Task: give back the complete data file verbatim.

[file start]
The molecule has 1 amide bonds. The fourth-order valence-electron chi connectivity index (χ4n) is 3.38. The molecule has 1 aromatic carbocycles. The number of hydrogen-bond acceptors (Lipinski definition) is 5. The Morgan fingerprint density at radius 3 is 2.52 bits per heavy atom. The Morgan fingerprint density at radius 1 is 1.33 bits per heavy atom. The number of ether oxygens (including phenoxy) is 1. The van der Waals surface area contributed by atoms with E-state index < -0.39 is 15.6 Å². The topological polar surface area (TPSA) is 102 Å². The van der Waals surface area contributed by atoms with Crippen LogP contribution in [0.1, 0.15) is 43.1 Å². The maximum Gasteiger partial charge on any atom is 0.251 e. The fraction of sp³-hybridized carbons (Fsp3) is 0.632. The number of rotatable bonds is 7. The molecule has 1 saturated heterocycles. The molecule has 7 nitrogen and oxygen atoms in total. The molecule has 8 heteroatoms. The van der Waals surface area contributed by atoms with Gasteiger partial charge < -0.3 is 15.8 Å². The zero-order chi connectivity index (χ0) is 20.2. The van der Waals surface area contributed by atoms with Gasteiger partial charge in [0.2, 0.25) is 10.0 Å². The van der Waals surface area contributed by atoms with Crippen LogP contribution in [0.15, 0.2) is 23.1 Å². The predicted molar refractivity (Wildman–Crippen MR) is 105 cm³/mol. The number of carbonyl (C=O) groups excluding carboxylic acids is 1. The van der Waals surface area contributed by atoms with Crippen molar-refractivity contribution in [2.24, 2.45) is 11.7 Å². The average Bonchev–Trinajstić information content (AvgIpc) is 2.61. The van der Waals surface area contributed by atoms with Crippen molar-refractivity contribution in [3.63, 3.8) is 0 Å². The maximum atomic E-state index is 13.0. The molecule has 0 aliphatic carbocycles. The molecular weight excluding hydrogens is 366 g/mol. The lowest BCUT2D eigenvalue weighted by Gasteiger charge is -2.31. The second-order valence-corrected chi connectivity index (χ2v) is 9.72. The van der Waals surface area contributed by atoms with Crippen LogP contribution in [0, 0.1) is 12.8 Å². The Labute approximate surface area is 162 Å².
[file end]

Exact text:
The molecule has 1 amide bonds. The fourth-order valence-electron chi connectivity index (χ4n) is 3.38. The molecule has 1 aromatic carbocycles. The number of hydrogen-bond acceptors (Lipinski definition) is 5. The Morgan fingerprint density at radius 3 is 2.52 bits per heavy atom. The Morgan fingerprint density at radius 1 is 1.33 bits per heavy atom. The number of ether oxygens (including phenoxy) is 1. The van der Waals surface area contributed by atoms with E-state index < -0.39 is 15.6 Å². The topological polar surface area (TPSA) is 102 Å². The van der Waals surface area contributed by atoms with Crippen LogP contribution in [0.1, 0.15) is 43.1 Å². The maximum Gasteiger partial charge on any atom is 0.251 e. The fraction of sp³-hybridized carbons (Fsp3) is 0.632. The number of rotatable bonds is 7. The molecule has 1 saturated heterocycles. The molecule has 7 nitrogen and oxygen atoms in total. The molecule has 8 heteroatoms. The van der Waals surface area contributed by atoms with Gasteiger partial charge < -0.3 is 15.8 Å². The zero-order chi connectivity index (χ0) is 20.2. The van der Waals surface area contributed by atoms with Gasteiger partial charge in [0.2, 0.25) is 10.0 Å². The van der Waals surface area contributed by atoms with Crippen LogP contribution in [0.15, 0.2) is 23.1 Å². The predicted molar refractivity (Wildman–Crippen MR) is 105 cm³/mol. The number of carbonyl (C=O) groups excluding carboxylic acids is 1. The van der Waals surface area contributed by atoms with Crippen molar-refractivity contribution in [2.24, 2.45) is 11.7 Å². The average Bonchev–Trinajstić information content (AvgIpc) is 2.61. The van der Waals surface area contributed by atoms with Crippen molar-refractivity contribution in [3.63, 3.8) is 0 Å². The maximum atomic E-state index is 13.0. The molecule has 0 aliphatic carbocycles. The molecular weight excluding hydrogens is 366 g/mol. The lowest BCUT2D eigenvalue weighted by Gasteiger charge is -2.31. The second-order valence-corrected chi connectivity index (χ2v) is 9.72. The van der Waals surface area contributed by atoms with Crippen LogP contribution in [0, 0.1) is 12.8 Å². The Labute approximate surface area is 162 Å².